I’ve always been a words kind of person.

Numbers have never really floated my boat.

I can get by when it comes to maths and the self-employed life has certainly seen me using the number-crunching part of my brain far more in the last two and a bit years than in the previous two decades.

But the reason I’ve spent an awful lot of time scratching my head over recent stories involving the credit crunch, interest rates, the housing market, Northern Rock and most recently Bradford & Bingley doesn’t have anything to do with my rather simplistic attitude towards numbers and maths.

The figures just don’t add up.

Various experts trotted out on TV, radio, online and in print all seem to be saying the same thing.

It goes along the lines of: “Well, of course, the banks and financial institutions knew they were involved in a high risk strategy. In many respects the writing has been on the wall for some years. If things started going badly, then it was always likely it could take everything else down with it.”

If the writing was on the wall, then they were using invisible ink. Either that, or no-one understood the language it was written in.

Everyone now seems incredibly wise with the benefit of hindsight.

They seem to be adopting a “told you so” attitude.

The problem is, they didn’t actually tell us anything until it was too late.

It seems quite a few people – including our political leaders – could see the potential damage of some of these high-risk strategies, but they were more interested in the rich short-term pickings to be had. Equally, those commentators and analysts now telling us they could see such problems arising were fairly silent when the decisions were being taken.

There is an interesting summary in The Guardian today by Larry Elliott and Dan Atkinson.

They are releasing a new book this week – The Gods That Failed – a critical look at the world’s major financial players and the decisions they have taken and strategies they undertook. Plus they have launched a blog where they further explore the impact of the big banks and financial institutions on the markets and us.

They haven’t provided all the answers to the questions I’ve still got and there are still a fair few holes I want filling.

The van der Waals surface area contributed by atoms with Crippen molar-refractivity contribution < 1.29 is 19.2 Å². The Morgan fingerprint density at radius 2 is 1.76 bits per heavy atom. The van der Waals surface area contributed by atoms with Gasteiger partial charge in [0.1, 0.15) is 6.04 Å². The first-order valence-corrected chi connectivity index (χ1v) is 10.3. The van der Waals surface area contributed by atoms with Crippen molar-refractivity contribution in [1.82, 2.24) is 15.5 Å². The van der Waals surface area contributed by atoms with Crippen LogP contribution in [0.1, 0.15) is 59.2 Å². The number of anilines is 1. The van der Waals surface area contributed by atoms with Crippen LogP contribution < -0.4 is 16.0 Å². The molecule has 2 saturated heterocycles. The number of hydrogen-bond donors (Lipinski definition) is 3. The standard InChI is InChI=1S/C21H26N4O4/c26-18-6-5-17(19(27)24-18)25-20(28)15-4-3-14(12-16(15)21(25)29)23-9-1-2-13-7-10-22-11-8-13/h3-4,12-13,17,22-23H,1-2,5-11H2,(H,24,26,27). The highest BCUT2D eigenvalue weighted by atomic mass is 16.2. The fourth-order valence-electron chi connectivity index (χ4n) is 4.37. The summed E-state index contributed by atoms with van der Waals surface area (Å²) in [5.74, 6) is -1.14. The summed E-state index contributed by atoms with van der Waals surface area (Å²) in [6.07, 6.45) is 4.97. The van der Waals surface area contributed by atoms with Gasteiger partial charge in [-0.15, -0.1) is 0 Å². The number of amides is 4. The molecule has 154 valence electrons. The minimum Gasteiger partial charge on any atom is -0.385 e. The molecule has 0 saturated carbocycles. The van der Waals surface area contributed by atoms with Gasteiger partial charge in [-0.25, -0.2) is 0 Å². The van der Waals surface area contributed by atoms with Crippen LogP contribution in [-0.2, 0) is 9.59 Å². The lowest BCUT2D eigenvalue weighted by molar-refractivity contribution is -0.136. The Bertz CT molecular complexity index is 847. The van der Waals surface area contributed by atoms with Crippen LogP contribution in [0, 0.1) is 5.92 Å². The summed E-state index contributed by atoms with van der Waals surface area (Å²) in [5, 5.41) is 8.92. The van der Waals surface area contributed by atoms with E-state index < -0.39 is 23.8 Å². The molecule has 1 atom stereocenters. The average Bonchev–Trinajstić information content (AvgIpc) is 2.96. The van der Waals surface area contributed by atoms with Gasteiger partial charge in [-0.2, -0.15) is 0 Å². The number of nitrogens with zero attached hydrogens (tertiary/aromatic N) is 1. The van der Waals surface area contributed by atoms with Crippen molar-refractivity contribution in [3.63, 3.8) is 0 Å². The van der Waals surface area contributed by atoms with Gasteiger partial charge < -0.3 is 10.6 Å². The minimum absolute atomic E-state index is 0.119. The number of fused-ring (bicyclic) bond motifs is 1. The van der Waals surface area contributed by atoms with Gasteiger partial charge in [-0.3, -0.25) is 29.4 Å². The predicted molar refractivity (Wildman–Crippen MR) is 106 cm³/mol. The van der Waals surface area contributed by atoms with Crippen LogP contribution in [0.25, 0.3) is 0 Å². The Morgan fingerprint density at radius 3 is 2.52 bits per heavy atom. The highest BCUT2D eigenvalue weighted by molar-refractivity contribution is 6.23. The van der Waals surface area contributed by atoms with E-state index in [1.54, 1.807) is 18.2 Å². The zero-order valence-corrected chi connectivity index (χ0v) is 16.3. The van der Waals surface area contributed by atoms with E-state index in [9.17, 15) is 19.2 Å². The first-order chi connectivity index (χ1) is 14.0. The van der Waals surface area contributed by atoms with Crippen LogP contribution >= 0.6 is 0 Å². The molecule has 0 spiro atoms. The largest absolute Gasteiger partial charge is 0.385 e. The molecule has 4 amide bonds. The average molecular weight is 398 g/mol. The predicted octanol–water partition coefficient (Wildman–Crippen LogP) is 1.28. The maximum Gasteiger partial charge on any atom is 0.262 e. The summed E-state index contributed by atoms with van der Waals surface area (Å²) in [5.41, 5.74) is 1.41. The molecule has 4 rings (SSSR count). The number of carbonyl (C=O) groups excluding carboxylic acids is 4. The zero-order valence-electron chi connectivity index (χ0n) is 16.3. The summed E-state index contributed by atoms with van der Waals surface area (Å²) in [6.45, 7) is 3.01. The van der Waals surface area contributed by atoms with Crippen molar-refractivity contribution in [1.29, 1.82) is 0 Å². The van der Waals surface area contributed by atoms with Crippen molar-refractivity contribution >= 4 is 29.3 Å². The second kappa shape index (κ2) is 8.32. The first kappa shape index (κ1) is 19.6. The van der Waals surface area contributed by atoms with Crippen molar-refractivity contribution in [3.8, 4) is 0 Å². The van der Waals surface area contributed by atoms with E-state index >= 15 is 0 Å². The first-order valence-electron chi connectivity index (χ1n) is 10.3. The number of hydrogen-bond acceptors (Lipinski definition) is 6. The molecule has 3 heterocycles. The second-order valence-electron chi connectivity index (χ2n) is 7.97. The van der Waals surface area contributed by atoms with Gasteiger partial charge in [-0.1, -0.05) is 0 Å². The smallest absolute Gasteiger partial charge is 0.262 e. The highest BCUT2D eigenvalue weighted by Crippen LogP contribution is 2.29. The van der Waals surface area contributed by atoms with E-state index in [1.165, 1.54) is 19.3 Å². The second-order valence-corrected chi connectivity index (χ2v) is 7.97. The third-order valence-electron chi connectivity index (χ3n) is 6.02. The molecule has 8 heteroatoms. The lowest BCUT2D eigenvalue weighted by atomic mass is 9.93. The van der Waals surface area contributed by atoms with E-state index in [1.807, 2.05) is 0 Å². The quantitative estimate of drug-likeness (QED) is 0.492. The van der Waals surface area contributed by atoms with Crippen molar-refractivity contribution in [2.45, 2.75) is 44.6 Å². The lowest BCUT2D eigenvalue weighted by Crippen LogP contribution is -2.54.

But it is becoming clearer that the figures never really added up, so why is it only now that we’re hearing dissenting voices?

Numbers still give me a headache. But it is the lack of words that I’m finding really difficult to understand.

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2 responses »

  1. Ursula says:

    Paul, if you had gone fishing with the piece you wrote you couldn’t have hooked a bigger catch than this one.

    Let’s leave aside that, until twelve months ago, I had a mortgage with Northern Rock. As you say, the figures do not add up and the hysteria over what, to anchor on just one of your points, was a hugely inflated housing market has the hall marks of the usual siege mentality of these isles.

    What rocks my boat is that the big banks who – judging by their charges – must include me into their every night ‘s prayer: “Please let Ursula go over the agreed overdraft limit tomorrow morning – that’ll net us a nice £38.00 a shot.” I’ll spare you the sob of this story.

    Yet as soon as the banks’ own koffers are empty they send a begging letter to the government and, what do you know, they get bailed out without so much as a tear stained tissue, and the taxpayer coughs up to soften the blow.

    Paul, I could tell a story that is so mind boggling as to what the financial sector is capable of it would probably make headlines, a small fortune for me and secure me a seat on the sofa of some breakfast programme.

    Unfortunately I can’t since I don’t want to embarrass my son as to his mother’s glory – now derailed.

    U

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